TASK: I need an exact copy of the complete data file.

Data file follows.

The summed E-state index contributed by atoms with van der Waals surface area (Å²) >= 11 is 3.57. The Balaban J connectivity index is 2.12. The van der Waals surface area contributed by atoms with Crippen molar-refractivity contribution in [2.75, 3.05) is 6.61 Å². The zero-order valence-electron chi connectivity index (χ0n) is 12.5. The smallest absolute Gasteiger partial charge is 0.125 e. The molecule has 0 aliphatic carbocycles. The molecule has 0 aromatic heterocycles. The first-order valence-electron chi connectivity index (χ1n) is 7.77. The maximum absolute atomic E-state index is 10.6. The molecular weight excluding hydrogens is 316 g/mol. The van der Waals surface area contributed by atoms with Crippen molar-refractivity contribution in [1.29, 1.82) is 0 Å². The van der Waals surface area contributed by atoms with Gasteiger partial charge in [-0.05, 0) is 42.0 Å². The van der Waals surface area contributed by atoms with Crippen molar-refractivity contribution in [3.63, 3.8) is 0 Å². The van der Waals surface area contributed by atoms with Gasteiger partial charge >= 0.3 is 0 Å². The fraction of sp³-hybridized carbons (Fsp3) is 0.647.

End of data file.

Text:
The summed E-state index contributed by atoms with van der Waals surface area (Å²) >= 11 is 3.57. The Balaban J connectivity index is 2.12. The van der Waals surface area contributed by atoms with Crippen molar-refractivity contribution in [2.75, 3.05) is 6.61 Å². The zero-order valence-electron chi connectivity index (χ0n) is 12.5. The smallest absolute Gasteiger partial charge is 0.125 e. The molecule has 0 aliphatic carbocycles. The molecule has 0 aromatic heterocycles. The first-order valence-electron chi connectivity index (χ1n) is 7.77. The maximum absolute atomic E-state index is 10.6. The molecular weight excluding hydrogens is 316 g/mol. The van der Waals surface area contributed by atoms with Crippen molar-refractivity contribution in [1.29, 1.82) is 0 Å². The van der Waals surface area contributed by atoms with Gasteiger partial charge in [-0.05, 0) is 42.0 Å². The van der Waals surface area contributed by atoms with Crippen molar-refractivity contribution in [3.63, 3.8) is 0 Å². The van der Waals surface area contributed by atoms with Gasteiger partial charge >= 0.3 is 0 Å². The fraction of sp³-hybridized carbons (Fsp3) is 0.647.